not have a home computer, but she does own a smart phone.
Claimant looked for employment in-person. She went to various businesses and asked
about employment that would comply with her physical restrictions, such as cashier, hostess,
receptionist, or beauty shop assistant positions. She also applied for a front desk job with
employer. In total, claimant documented eighty-eight job contacts from the period of June 24 to
November 15, 2019—an average of slightly more than four per week. However, claimant did
not register with the Virginia Employment Commission (“VEC”). Nor did claimant utilize the
internet or newspaper to find advertised job openings.
On August 8, 2019, claimant filed for temporary total disability benefits beginning on
June 20, 2019. Employer defended on the grounds that claimant failed to establish a causal
connection between her current injuries and the February 3, 2017 workplace accident and that
claimant failed to adequately market her residual work capacity. Deputy Commissioner Kennard
found that claimant satisfied her burden of proof and awarded benefits. On review, the
Commission unanimously affirmed. This appeal followed.
II. STANDART OF REVIEW
Factual findings of the Commission are binding if supported by credible evidence in the
record. Wagner Enterprises, Inc. v. Brooks,
12 Va. App. 890
, 894 (1991). In determining
whether credible evidence exists, this Court will not “retry the facts, reweigh the preponderance
of the evidence, or make its own determination of the credibility of the witnesses.”
Id. Furthermore, “[t]he fact
that there is contrary evidence in the record is of no consequence if there
is credible evidence to support the commission’s finding.”
Employer contends that claimant’s current disability is not causally related to her
February 2017 workplace accident. Employer also argues that claimant failed to adequately
market her residual work capacity. Furthermore, employer contends that the Commission “erred
in not following its own procedures regarding marketing and discovery.” This Court disagrees.
Employer first contends that claimant’s current disability is not causally related to her
February 2017 workplace accident. Employer avers that none of the medical opinions are able to
pinpoint an objective cause of claimant’s continuing bilateral shoulder pain. Therefore,
employer argues, claimant failed to prove the necessary causal relationship between her current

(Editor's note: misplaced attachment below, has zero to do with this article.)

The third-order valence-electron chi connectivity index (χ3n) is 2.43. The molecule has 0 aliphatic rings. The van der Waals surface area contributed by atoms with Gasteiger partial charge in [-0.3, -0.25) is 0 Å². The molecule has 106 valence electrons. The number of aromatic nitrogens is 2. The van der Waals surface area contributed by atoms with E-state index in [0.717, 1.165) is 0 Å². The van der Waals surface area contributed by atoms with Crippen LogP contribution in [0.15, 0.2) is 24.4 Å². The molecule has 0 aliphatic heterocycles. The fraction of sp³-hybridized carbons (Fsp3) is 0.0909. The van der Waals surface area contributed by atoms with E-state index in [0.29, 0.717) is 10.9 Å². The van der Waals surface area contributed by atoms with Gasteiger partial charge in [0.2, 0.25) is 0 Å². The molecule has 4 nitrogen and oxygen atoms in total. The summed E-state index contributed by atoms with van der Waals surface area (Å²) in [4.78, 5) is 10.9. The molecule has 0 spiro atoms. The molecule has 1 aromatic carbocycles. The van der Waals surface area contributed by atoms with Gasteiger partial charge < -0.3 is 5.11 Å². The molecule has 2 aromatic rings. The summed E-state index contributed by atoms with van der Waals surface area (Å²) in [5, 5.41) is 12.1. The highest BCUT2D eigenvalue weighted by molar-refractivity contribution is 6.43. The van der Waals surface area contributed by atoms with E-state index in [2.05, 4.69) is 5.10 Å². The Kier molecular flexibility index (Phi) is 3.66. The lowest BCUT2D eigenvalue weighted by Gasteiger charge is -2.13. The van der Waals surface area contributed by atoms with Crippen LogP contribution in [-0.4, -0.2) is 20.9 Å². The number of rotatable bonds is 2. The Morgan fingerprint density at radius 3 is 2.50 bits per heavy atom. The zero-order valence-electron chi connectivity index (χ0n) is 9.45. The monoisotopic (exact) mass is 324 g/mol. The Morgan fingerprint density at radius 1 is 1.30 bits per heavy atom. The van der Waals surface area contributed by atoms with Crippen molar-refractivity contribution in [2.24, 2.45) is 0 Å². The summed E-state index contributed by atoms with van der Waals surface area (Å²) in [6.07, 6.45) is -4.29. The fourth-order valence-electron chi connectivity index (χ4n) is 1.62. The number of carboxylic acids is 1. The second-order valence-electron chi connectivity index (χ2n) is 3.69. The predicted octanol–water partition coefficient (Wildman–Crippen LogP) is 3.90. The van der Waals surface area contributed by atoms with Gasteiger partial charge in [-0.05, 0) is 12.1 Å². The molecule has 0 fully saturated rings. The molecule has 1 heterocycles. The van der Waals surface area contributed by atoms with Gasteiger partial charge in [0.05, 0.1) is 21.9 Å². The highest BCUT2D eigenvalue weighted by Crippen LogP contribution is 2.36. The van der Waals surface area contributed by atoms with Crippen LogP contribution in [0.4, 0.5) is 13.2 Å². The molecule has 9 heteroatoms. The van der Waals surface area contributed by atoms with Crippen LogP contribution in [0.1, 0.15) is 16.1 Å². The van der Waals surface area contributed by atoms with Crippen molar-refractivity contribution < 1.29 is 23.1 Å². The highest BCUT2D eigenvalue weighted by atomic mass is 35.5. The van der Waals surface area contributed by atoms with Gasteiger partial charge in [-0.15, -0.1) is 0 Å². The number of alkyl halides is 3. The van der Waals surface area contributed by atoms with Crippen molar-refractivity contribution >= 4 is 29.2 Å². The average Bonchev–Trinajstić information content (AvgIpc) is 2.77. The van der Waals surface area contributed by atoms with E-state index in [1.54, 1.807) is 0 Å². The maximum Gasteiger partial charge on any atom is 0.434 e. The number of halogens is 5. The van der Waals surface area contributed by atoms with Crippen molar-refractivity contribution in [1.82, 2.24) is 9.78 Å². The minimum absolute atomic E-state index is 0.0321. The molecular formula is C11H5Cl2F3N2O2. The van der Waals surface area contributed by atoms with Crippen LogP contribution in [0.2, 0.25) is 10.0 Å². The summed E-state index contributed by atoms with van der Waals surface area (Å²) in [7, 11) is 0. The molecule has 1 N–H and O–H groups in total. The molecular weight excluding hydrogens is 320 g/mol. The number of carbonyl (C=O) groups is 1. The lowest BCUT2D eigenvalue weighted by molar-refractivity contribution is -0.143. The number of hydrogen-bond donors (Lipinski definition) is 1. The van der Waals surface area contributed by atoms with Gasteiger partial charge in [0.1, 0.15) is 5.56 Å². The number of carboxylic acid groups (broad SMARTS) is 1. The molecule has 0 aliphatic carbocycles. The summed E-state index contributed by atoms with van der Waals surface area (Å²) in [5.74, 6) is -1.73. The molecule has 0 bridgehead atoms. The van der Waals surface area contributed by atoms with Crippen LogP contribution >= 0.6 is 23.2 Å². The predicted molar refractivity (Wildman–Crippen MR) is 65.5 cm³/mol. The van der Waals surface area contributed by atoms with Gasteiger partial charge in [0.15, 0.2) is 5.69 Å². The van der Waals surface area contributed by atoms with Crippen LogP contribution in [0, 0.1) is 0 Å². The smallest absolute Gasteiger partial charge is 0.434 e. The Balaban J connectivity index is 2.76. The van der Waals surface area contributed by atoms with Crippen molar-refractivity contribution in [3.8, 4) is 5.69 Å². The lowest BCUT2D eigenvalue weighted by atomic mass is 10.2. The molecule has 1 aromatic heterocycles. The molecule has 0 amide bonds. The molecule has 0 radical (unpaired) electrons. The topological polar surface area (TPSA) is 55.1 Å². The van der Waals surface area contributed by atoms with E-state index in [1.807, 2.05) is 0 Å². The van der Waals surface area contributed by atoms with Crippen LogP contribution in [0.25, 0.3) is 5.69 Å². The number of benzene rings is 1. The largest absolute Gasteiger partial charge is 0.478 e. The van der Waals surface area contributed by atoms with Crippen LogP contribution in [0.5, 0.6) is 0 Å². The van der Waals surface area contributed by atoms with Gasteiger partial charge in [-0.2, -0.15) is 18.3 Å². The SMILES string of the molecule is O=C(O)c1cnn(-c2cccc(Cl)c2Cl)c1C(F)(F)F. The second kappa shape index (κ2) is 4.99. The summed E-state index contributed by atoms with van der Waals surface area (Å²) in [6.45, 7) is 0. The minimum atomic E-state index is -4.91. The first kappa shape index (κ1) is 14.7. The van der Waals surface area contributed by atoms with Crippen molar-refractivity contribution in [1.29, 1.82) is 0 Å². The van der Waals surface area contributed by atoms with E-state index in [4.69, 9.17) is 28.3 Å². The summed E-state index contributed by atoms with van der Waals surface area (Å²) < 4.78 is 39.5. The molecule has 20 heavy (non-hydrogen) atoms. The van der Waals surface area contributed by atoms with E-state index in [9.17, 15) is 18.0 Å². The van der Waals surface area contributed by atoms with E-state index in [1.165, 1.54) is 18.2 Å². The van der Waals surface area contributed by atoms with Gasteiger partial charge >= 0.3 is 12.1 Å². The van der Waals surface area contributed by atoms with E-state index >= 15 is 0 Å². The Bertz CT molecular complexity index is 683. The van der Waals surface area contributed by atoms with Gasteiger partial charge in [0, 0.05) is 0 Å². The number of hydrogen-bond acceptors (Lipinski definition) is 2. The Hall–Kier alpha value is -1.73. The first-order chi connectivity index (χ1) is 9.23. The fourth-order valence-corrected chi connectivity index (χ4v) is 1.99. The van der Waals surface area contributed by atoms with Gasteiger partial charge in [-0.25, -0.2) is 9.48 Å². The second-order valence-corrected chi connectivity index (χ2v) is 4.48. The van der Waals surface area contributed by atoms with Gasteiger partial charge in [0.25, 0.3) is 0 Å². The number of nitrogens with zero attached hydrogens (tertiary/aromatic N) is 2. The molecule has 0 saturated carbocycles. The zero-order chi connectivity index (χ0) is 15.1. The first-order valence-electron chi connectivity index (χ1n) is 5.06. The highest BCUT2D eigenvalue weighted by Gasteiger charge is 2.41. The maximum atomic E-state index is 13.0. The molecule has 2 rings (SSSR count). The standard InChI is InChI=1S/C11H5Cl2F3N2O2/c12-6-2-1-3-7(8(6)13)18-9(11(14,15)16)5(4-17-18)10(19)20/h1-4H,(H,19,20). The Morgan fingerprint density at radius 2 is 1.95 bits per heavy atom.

disability and her workplace accident.
The Commission’s determination regarding causation is a finding of fact. Tex Tech
Industries, Inc. v. Ellis,
44 Va. App. 497
, 504 (2004). “A finding of causation need not be based
exclusively on medical evidence, and a claimant is not required to produce a physician’s
medical opinion in order to establish causation.”
Id. (citing Dollar Gen’l
Store v. Cridlin,
22 Va. App. 171
, 176-77 (1996)). Causation may be proven by direct or circumstantial evidence,
including by either medical evidence or testimony of the claimant.
Id. Claimant suffered a
compensable neck strain, left shoulder strain, and right shoulder
strain as a result of a workplace injury by accident on February 3, 2017. Since that injury,
claimant has seen a number of physicians and repeatedly complained of significant bilateral
shoulder pain. Most significantly, claimant had continued to see Dr. Clop for ongoing treatment.
On October 30, 2019, Dr. Clop opined that claimant had reached maximum medical
improvement and that her continuing bilateral shoulder pain resulted from her prior injury.
Furthermore, claimant testified regarding the extent of her injuries. She noted that she
has had continuing bilateral shoulder pain since her injury in February 2017. While that pain has
never abated, she testified that it was significantly exacerbated when she attempted to return to
her job with employer, even in a light-duty capacity. Claimant explained that, in addition to
worsening pain, she also experienced reduced strength in her arms and a general inability to
complete even her restricted, light-duty work requirements.
This evidence is sufficient to sustain the Commission’s finding that claimant’s injury is
causally related to her workplace accident. That employer introduced contrary evidence is of no
import because this Court does not reweigh the evidence on appeal. See Wagner
Enterprises, 12 Va. App. at 894
B. Adequacy of Marketing
Employer argues that the Commission erred in two respects in finding that claimant met
her burden of proving that she adequately marketed her residual work capacity. First, employer